Five magical Tony McCoy Cheltenham moments
Some of AP's great Festival triumphs
Tuesday, March 11, 1997
Tony McCoy made his big Cheltenham Festival breakthrough on Make A Stand, clinching the Champion Hurdle.
Just two days later he would make it a double of the Cheltenham Festival’s two most prestigious races when he steered Mr Mulligan to victory in the Gold Cup.
Make A Stand was trained by Martin Pipe, with whom McCoy formed a highly successful partnership.
McCoy went on to add a second Champion Hurdle to his tally when successful on Brave Inca in 2006.
Thursday, March 13, 1997
McCoy’s sole Gold Cup success to date came on board Mr Mulligan though he will be hoping to double that tally when he rides Denman in the race next Friday.
This wasn’t an expected victory, the Noel Chance trained Mr Mulligan being sent off at |20-1. The pre-race favourite Imperial Call pulled-up at the 18th fence.
McCoy was chased home by Barton Bank and Dorans Pride, while AP’s fellow Ulsterman Tony Dobbin rode Go Ballistic into fourth place. Another Ulsterman, Richard Dunwoody, finished sixth on the fancied One Man.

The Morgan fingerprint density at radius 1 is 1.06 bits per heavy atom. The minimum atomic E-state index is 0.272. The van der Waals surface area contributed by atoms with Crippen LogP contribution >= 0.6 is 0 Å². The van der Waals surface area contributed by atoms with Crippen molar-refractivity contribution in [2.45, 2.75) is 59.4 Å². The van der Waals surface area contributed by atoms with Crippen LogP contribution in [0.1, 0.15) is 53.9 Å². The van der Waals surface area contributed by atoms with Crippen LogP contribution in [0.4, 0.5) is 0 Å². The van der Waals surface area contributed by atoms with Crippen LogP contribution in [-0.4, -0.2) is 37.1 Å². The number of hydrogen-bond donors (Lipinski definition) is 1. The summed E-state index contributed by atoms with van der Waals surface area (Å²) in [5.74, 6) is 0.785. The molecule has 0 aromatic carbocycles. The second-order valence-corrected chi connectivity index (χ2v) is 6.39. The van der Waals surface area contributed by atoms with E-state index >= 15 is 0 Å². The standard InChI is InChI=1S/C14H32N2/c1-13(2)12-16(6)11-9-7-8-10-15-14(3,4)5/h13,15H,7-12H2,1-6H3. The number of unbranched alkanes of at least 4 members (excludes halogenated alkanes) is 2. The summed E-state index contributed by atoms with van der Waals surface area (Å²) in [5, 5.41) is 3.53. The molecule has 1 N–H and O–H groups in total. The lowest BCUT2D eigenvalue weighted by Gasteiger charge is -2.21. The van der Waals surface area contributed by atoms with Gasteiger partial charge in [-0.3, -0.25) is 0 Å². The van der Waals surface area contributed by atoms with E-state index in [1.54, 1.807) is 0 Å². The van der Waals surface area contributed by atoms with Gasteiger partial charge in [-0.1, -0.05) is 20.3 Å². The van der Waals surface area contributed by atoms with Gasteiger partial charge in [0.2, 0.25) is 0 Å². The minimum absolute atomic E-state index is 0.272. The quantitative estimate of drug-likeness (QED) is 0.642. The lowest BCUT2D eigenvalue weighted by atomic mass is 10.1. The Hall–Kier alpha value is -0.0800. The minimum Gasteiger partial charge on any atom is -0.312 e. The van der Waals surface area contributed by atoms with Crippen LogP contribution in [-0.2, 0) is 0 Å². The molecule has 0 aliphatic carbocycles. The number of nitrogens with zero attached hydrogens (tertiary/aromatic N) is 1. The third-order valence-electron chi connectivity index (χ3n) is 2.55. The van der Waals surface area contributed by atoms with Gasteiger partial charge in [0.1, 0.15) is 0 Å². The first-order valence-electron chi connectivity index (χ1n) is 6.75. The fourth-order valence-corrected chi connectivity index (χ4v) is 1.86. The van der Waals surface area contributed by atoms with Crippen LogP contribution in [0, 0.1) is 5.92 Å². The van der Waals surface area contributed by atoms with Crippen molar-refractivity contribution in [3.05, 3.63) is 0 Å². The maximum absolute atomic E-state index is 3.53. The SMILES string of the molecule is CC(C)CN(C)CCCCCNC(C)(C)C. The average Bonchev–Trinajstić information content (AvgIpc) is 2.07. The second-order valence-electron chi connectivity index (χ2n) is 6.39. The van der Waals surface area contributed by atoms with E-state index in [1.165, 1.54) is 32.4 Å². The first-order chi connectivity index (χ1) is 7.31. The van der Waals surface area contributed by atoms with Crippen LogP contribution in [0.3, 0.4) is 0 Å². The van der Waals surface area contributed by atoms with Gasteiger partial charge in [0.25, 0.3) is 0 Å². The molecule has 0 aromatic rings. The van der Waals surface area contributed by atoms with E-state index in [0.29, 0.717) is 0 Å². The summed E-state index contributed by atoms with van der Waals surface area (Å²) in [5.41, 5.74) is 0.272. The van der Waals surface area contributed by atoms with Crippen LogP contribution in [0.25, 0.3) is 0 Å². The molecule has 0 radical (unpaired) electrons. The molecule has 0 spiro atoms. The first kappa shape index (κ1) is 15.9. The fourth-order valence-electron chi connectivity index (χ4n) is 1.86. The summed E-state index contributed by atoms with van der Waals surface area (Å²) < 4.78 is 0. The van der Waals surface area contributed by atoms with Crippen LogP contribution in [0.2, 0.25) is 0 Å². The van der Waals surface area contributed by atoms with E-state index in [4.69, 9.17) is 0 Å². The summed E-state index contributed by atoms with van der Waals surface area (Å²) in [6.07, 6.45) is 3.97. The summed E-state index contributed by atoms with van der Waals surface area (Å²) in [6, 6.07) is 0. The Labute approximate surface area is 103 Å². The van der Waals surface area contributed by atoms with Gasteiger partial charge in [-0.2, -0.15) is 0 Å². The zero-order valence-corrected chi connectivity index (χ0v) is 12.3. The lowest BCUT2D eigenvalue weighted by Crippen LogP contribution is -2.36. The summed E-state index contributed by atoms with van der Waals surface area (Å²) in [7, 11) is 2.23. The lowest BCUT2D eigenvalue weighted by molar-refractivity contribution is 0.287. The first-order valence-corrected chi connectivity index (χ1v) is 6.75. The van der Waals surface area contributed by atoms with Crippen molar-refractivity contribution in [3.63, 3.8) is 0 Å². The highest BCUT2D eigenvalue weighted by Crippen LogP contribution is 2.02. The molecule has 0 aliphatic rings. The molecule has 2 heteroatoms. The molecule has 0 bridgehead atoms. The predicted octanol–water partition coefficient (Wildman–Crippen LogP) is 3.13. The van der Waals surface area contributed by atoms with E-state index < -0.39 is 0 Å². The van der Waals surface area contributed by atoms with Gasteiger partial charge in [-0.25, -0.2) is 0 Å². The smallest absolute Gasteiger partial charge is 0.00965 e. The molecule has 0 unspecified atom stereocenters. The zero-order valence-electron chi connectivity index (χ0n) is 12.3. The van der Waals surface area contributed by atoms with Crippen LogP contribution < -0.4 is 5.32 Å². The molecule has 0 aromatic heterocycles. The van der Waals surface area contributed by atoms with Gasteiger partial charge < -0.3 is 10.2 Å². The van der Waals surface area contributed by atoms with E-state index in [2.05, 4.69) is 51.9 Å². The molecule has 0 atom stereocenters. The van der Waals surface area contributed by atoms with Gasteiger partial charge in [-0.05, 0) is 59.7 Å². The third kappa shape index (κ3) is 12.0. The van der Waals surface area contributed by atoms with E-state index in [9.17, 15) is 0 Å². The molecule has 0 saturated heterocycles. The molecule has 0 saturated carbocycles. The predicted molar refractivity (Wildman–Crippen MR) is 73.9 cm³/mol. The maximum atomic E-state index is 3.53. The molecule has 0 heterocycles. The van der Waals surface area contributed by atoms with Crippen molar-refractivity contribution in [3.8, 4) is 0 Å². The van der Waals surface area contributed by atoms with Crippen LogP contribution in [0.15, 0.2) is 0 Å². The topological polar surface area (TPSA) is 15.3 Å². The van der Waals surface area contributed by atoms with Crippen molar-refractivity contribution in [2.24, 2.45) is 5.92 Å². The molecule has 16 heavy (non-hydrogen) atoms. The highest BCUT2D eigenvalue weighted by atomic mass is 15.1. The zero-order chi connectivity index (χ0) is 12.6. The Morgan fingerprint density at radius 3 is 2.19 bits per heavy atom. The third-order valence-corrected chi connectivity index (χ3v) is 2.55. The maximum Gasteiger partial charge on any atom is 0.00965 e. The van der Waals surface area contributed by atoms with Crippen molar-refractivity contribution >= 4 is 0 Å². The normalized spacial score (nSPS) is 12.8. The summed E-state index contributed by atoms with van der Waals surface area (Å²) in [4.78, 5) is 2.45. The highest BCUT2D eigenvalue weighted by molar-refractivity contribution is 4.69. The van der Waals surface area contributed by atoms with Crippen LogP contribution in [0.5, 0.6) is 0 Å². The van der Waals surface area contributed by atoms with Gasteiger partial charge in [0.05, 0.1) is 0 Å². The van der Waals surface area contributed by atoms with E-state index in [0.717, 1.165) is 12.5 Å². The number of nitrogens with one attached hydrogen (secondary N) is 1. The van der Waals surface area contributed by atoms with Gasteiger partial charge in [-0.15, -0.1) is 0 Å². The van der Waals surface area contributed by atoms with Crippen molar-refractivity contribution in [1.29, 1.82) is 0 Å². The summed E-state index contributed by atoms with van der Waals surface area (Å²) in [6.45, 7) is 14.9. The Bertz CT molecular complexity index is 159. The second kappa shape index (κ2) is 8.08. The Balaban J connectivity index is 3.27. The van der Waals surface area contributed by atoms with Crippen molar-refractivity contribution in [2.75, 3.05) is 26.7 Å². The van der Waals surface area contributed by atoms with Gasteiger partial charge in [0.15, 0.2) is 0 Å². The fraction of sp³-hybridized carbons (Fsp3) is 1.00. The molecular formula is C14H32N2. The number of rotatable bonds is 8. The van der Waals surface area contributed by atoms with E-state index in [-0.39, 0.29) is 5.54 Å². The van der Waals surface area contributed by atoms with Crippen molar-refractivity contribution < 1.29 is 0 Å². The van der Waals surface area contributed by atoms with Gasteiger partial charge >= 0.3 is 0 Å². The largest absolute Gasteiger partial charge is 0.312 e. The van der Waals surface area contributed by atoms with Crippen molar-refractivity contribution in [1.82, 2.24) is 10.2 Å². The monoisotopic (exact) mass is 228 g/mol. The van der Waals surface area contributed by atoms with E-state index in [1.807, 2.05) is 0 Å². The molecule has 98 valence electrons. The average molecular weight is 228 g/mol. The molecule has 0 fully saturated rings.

Tuesday, March 17, 1998
The opening day of the 1998 Cheltenham Festival signalled the start of McCoy’s most successful visit to the meeting, the man from Moneyglass in County Antrim setting a new record of five winners. McCoy had been top jockey at the previous year’s Festival and has ridden at least one winner at every subsequent Festival except 2005, when he went home empty handed.
McCoy’s friend and rival Ruby Walsh set a new record of seven winners at last year’s Festival, the Irishman taking his total to 24, three more than AP.
Wednesday, March 15, 2000
McCoy’s next major Cheltenham Festival victory came on Edredon Bleu in the Queen Mother Champion Chase.
Edredon Bleu was trained by Henrietta Knight and owned by Jim Lewis, the same duo who would go on to do a Gold Cup treble with Best Mate, Jim Culloty the man in the saddle.
Tuesday, March 10, 2009
McCoy gave Wichita Lineman one of the all time great rides to win last year’s William Hill Trophy.
McCoy looked well beaten on trainer Jonjo O’Neill’s charge, owned by JP McManus, but went to work on the horse and came from well off the pace to snatch a dramatic victory.
Wichita Lineman sadly suffered a fatal fall in the Irish Grand National at Fairyhouse the following month when carrying top weight.
The one obvious omission on McCoy’s illustrious CV is the Aintree Grand National, but few would bet against the 35-year-old putting that right before he retires.